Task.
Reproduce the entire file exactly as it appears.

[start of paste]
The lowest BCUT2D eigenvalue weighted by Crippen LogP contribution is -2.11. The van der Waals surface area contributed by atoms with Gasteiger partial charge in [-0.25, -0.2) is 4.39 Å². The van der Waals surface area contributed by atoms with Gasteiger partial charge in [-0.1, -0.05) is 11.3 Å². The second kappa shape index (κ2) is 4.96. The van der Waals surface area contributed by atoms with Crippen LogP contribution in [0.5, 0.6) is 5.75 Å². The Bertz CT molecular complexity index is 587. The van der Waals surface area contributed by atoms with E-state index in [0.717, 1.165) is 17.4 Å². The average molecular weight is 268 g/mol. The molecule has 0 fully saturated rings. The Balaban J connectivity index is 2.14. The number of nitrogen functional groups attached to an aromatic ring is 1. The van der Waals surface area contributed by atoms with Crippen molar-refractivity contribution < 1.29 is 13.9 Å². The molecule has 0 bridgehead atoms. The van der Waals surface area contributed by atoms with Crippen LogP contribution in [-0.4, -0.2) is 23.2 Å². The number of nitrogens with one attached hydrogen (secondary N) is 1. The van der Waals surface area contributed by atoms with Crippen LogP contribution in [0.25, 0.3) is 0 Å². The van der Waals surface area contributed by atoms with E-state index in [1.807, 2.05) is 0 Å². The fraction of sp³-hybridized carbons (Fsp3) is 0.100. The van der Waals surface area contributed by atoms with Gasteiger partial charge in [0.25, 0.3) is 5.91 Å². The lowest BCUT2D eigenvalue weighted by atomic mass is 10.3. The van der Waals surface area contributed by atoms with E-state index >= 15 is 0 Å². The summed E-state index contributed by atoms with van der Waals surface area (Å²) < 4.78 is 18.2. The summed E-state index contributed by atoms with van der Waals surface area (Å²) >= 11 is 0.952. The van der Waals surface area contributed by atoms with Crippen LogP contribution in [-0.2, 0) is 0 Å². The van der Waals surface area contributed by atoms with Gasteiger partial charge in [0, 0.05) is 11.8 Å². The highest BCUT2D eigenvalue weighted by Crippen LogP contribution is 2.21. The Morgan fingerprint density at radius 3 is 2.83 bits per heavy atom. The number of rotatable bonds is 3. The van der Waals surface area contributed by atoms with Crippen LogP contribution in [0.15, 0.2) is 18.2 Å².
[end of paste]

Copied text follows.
The lowest BCUT2D eigenvalue weighted by Crippen LogP contribution is -2.11. The van der Waals surface area contributed by atoms with Gasteiger partial charge in [-0.25, -0.2) is 4.39 Å². The van der Waals surface area contributed by atoms with Gasteiger partial charge in [-0.1, -0.05) is 11.3 Å². The second kappa shape index (κ2) is 4.96. The van der Waals surface area contributed by atoms with Crippen LogP contribution in [0.5, 0.6) is 5.75 Å². The Bertz CT molecular complexity index is 587. The van der Waals surface area contributed by atoms with E-state index in [0.717, 1.165) is 17.4 Å². The average molecular weight is 268 g/mol. The molecule has 0 fully saturated rings. The Balaban J connectivity index is 2.14. The number of nitrogen functional groups attached to an aromatic ring is 1. The van der Waals surface area contributed by atoms with Crippen molar-refractivity contribution < 1.29 is 13.9 Å². The molecule has 0 bridgehead atoms. The van der Waals surface area contributed by atoms with Crippen LogP contribution in [-0.4, -0.2) is 23.2 Å². The number of nitrogens with one attached hydrogen (secondary N) is 1. The van der Waals surface area contributed by atoms with Crippen LogP contribution in [0.25, 0.3) is 0 Å². The van der Waals surface area contributed by atoms with E-state index in [1.807, 2.05) is 0 Å². The fraction of sp³-hybridized carbons (Fsp3) is 0.100. The van der Waals surface area contributed by atoms with Gasteiger partial charge in [0.25, 0.3) is 5.91 Å². The lowest BCUT2D eigenvalue weighted by atomic mass is 10.3. The van der Waals surface area contributed by atoms with E-state index >= 15 is 0 Å². The summed E-state index contributed by atoms with van der Waals surface area (Å²) < 4.78 is 18.2. The summed E-state index contributed by atoms with van der Waals surface area (Å²) >= 11 is 0.952. The van der Waals surface area contributed by atoms with Crippen LogP contribution in [-0.2, 0) is 0 Å². The van der Waals surface area contributed by atoms with Gasteiger partial charge in [0, 0.05) is 11.8 Å². The highest BCUT2D eigenvalue weighted by Crippen LogP contribution is 2.21. The Morgan fingerprint density at radius 3 is 2.83 bits per heavy atom. The number of rotatable bonds is 3. The van der Waals surface area contributed by atoms with Crippen LogP contribution in [0.15, 0.2) is 18.2 Å².